Morning Zen Guest Blog Post ~ Dottie Pacharis ~
The media coverage of this year's presidential election rages on. Meanwhile, meaningful mental-health reform legislation introduced in Congress has been relegated to the back burner. What was to be at the top of the 2016 House agenda, according to House Speaker Paul Ryan, has been pushed aside while Congress focuses on the politics of the election.
We have a presidential election every four years. We have a mental-health crisis in this country 365 days a year, every year. We only hear about the mass shootings that make the national news; yet tragedies involving untreated mental illness occur daily throughout this country and will continue to do so until Congress passes meaningful mental-health reform legislation.
Just this past February, it was reported that a father in Cape Coral was murdered and dismembered by his son who suffered from mental illness. The father's torso was found wrapped in a sheet in a wooded area behind their home. Body parts were found in a suitcase floating in a canal.
The father lived in fear of his son. Because the son did not meet the commitment criteria for involuntary hospitalization, the father was unable to get the treatment his son so desperately needed to prevent this gruesome tragedy.
Yes, this year's presidential election is important. So is mental-health reform. Seriously disturbed people struggling with mental illness need help now — not after the election — not next year. They need it now.
There have been multiple legislative proposals introduced in Congress to improve this country's broken mental-health treatment system. The strongest bill is from Rep. Tim Murphy, R-Penn., the "Helping Families in Mental Health Crisis Act," (H.R. 2646), which has 191 bipartisan co-sponsors — 138 Republicans and 53 Democrats.
This proposed legislation calls for a complete overhaul of the current federal system, refocusing resources on helping those with the most serious mental illnesses by getting them treatment before, during and after a psychiatric crisis. Individuals with serious mental illness such as schizophrenia and bipolar disorder can lose touch with reality. Many don't even know they're sick.
Among many important provisions, the Helping Families in Mental Health Crisis Act would reorganize the way the federal government funds mental-health services by identifying and prioritizing programs that have a proven track record of success.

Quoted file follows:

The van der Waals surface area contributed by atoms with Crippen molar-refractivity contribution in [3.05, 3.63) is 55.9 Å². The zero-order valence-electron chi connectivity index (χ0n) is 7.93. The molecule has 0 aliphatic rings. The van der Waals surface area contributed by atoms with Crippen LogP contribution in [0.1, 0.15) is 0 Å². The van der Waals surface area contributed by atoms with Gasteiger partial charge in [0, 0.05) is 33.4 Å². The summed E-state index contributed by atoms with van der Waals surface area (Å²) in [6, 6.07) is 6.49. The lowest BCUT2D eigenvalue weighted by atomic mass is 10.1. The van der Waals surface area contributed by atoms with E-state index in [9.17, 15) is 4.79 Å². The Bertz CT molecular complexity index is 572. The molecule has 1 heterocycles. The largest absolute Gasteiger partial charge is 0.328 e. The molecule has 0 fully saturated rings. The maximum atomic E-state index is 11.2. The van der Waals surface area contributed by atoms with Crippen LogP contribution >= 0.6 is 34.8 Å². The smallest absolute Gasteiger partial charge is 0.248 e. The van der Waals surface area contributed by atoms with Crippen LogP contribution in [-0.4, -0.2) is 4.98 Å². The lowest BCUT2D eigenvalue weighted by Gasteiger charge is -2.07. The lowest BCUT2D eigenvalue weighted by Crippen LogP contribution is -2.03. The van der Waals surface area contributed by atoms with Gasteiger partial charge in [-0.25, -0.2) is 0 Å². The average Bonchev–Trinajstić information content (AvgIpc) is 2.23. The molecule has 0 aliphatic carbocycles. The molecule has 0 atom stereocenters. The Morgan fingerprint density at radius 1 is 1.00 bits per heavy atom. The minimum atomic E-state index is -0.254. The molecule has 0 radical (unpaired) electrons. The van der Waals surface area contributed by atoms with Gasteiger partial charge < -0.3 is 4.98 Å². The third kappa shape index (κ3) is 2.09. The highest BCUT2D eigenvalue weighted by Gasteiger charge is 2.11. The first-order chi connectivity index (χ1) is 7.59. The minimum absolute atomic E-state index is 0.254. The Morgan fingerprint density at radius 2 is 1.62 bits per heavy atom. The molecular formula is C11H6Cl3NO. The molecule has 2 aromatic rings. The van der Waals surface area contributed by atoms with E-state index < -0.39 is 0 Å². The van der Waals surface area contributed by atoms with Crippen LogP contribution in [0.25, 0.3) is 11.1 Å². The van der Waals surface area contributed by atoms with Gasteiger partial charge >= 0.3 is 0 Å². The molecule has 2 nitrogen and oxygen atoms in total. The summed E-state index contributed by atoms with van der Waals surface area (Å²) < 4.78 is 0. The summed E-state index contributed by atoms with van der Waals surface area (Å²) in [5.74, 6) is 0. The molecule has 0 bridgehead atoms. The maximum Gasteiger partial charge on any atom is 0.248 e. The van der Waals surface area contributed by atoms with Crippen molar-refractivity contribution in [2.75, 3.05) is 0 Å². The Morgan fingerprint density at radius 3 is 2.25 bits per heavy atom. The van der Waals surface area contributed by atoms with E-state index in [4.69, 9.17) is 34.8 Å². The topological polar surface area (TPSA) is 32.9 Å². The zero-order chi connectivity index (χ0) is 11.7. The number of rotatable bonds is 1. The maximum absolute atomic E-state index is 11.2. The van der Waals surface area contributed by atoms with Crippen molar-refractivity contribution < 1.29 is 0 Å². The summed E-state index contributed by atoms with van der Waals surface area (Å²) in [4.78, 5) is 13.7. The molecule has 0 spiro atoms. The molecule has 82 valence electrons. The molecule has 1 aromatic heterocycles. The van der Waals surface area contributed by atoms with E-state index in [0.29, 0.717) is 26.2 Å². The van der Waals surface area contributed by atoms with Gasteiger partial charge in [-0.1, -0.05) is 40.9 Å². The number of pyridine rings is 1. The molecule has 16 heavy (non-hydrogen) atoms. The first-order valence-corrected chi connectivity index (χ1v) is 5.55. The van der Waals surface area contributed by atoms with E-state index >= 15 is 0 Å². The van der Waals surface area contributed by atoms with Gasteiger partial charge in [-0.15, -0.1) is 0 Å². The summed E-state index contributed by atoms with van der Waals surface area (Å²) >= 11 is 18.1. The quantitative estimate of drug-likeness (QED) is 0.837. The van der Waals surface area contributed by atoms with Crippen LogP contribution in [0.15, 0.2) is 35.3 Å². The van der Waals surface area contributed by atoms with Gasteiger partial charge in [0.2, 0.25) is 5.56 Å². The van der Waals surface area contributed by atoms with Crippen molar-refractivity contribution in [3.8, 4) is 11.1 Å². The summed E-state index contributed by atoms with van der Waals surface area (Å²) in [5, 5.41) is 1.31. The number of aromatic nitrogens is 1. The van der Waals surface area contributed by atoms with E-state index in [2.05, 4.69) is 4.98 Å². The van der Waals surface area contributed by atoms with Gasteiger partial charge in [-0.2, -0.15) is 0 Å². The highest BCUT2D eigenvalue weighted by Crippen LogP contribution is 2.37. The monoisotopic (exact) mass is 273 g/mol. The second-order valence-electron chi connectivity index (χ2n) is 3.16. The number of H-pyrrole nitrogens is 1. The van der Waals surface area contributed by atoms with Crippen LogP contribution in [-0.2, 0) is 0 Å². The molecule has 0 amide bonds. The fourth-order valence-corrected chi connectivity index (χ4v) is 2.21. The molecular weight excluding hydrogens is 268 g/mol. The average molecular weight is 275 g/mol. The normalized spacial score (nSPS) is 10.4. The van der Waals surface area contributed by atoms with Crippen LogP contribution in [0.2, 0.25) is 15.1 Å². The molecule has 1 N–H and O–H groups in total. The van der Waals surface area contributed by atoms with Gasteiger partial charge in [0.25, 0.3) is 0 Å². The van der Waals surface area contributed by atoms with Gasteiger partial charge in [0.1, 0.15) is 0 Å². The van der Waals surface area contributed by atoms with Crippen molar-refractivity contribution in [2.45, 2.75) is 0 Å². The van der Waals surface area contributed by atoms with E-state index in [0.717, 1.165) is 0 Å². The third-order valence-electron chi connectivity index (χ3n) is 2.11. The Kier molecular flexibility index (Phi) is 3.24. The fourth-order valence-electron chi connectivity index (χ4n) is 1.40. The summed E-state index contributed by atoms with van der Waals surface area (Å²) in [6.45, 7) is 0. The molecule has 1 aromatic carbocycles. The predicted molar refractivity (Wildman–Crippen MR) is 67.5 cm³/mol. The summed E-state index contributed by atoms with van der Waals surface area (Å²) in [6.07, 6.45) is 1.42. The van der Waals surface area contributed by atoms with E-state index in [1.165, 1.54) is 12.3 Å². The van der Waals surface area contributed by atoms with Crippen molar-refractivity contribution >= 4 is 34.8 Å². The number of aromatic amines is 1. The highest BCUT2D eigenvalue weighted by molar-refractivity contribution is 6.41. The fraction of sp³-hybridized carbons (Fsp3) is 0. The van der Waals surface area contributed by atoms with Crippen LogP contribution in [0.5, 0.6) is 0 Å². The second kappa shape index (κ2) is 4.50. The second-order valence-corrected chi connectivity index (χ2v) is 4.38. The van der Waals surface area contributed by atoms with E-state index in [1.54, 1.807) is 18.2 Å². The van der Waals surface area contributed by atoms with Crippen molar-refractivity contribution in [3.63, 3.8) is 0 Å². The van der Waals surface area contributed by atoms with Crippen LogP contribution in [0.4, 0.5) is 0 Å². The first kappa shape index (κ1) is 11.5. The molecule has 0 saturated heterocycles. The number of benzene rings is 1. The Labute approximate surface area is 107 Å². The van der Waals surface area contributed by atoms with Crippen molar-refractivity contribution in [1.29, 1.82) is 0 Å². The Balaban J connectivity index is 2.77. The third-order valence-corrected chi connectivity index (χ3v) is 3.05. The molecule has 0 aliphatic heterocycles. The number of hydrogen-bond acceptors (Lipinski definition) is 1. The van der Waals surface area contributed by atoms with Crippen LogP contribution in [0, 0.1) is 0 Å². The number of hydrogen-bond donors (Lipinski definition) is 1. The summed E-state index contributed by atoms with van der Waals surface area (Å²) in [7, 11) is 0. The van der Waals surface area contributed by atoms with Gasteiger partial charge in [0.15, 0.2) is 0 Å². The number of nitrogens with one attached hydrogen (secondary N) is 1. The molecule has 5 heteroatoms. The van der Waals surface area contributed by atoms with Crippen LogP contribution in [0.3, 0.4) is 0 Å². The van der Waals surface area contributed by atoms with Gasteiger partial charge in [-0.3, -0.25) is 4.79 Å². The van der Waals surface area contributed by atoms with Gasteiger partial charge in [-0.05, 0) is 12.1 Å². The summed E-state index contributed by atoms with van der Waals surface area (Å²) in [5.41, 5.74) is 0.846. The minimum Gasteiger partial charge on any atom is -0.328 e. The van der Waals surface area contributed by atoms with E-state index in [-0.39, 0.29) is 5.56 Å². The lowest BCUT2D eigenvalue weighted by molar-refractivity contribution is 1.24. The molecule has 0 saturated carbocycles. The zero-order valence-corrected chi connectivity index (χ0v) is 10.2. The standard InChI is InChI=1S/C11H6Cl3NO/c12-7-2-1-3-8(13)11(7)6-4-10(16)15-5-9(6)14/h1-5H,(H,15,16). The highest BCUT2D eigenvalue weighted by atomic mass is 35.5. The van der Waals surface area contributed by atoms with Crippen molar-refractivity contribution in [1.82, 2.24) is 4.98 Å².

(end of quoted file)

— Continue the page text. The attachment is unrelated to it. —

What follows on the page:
This bill would provide funding to help states use assisted outpatient treatment, a lifesaving program for people who are too sick to maintain treatment themselves. It would increase the number of inpatient psychiatric beds and make adjustments to the Health Insurance Portability and Accountability Act that prevents doctors from giving families the most basic information about their mentally ill relatives' conditions.
Our current dysfunctional mental-health system abandons at-risk people to the devastating consequences of untreated mental illness. Mass shootings are on the rise. Suicide is the 10th-leading cause of death in the U.S. Untreated mental illness not only results in suicide and homicide, but in substance abuse, crime and homelessness.
Our failure to care for the mentally ill comes at a high cost — not just in economic terms but in wasted human potential. Yet with proper diagnosis and treatment, many patients are able to overcome mental illness, contribute to society and live normal and happy lives.
Mental illness is not something people choose. It's not a character flaw. It is a disease. It does not discriminate based on age, class or ethnicity. It affects all segments of society. According to the National Institute of Mental Health, the number of people with schizophrenia and severe bipolar disorder now tops 8 million adults in the U.S. Close to half of these people are going without treatment as families struggle to care for them.
As the mother of an adult son who suffered from severe bipolar disorder and took his life, I can personally attest to the fact that families for decades have had to watch their loved ones descend into "Code Red" territory because current laws do not allow them to push the "help" button until the person reaches the crisis stage. Only when an ill person becomes a danger, as determined by a judge at a commitment hearing, can this person be involuntarily hospitalized and treated.
Helping Families in Mental Health Crisis will mark a new era for mental-health care in this country. It will move mental-health care from crisis response and tragedy to recovery. Congress should move this comprehensive mental-health legislation forward now — not after this year's election.
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Dottie Pacharis is the author of "Mind on the Run — A Bipolar Chronicle." She divides her time between Fort Myers Beach, Florida, and West River, Maryland. Since her son’s battle with bipolar disorder, she has become an advocate for appropriate care for the mentally ill, especially family involvement in decisions about treatment. Dottie is the author of Mind on the Run – A Bipolar Chronicle, the story of a suicide that proper treatment would have prevented. She has been a featured speaker at various mental health organizations and has been published in the Wall Street Journal, Washington Times, Guardian UK, News-Press, Ground Report, and the Orlando Sentinel.
This article was originally posted as an editorial in the Orlando Sentinel.